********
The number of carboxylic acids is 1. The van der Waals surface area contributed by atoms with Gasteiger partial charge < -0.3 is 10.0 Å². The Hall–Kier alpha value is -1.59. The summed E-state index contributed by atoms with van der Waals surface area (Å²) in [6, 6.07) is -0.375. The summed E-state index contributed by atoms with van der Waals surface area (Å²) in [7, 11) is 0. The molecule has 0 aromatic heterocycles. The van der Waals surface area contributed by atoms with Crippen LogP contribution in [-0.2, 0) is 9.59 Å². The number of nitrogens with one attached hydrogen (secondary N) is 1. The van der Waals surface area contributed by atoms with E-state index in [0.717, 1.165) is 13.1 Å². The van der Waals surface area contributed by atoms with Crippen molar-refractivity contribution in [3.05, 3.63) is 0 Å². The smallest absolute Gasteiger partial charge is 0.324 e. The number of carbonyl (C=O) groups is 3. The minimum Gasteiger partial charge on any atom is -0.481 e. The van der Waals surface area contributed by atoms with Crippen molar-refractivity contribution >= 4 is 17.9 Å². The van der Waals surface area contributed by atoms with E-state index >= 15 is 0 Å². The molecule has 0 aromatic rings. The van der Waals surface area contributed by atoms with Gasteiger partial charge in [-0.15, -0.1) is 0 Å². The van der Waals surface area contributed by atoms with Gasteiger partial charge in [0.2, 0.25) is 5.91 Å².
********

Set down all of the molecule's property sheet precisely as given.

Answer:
The number of carboxylic acids is 1. The van der Waals surface area contributed by atoms with Gasteiger partial charge < -0.3 is 10.0 Å². The Hall–Kier alpha value is -1.59. The summed E-state index contributed by atoms with van der Waals surface area (Å²) in [6, 6.07) is -0.375. The summed E-state index contributed by atoms with van der Waals surface area (Å²) in [7, 11) is 0. The molecule has 0 aromatic heterocycles. The van der Waals surface area contributed by atoms with Crippen LogP contribution in [-0.2, 0) is 9.59 Å². The number of nitrogens with one attached hydrogen (secondary N) is 1. The van der Waals surface area contributed by atoms with E-state index in [0.717, 1.165) is 13.1 Å². The van der Waals surface area contributed by atoms with Crippen molar-refractivity contribution in [3.05, 3.63) is 0 Å². The smallest absolute Gasteiger partial charge is 0.324 e. The number of carbonyl (C=O) groups is 3. The minimum Gasteiger partial charge on any atom is -0.481 e. The van der Waals surface area contributed by atoms with Crippen molar-refractivity contribution >= 4 is 17.9 Å². The van der Waals surface area contributed by atoms with E-state index >= 15 is 0 Å². The molecule has 0 aromatic rings. The van der Waals surface area contributed by atoms with Gasteiger partial charge in [-0.15, -0.1) is 0 Å². The van der Waals surface area contributed by atoms with Gasteiger partial charge in [0.2, 0.25) is 5.91 Å².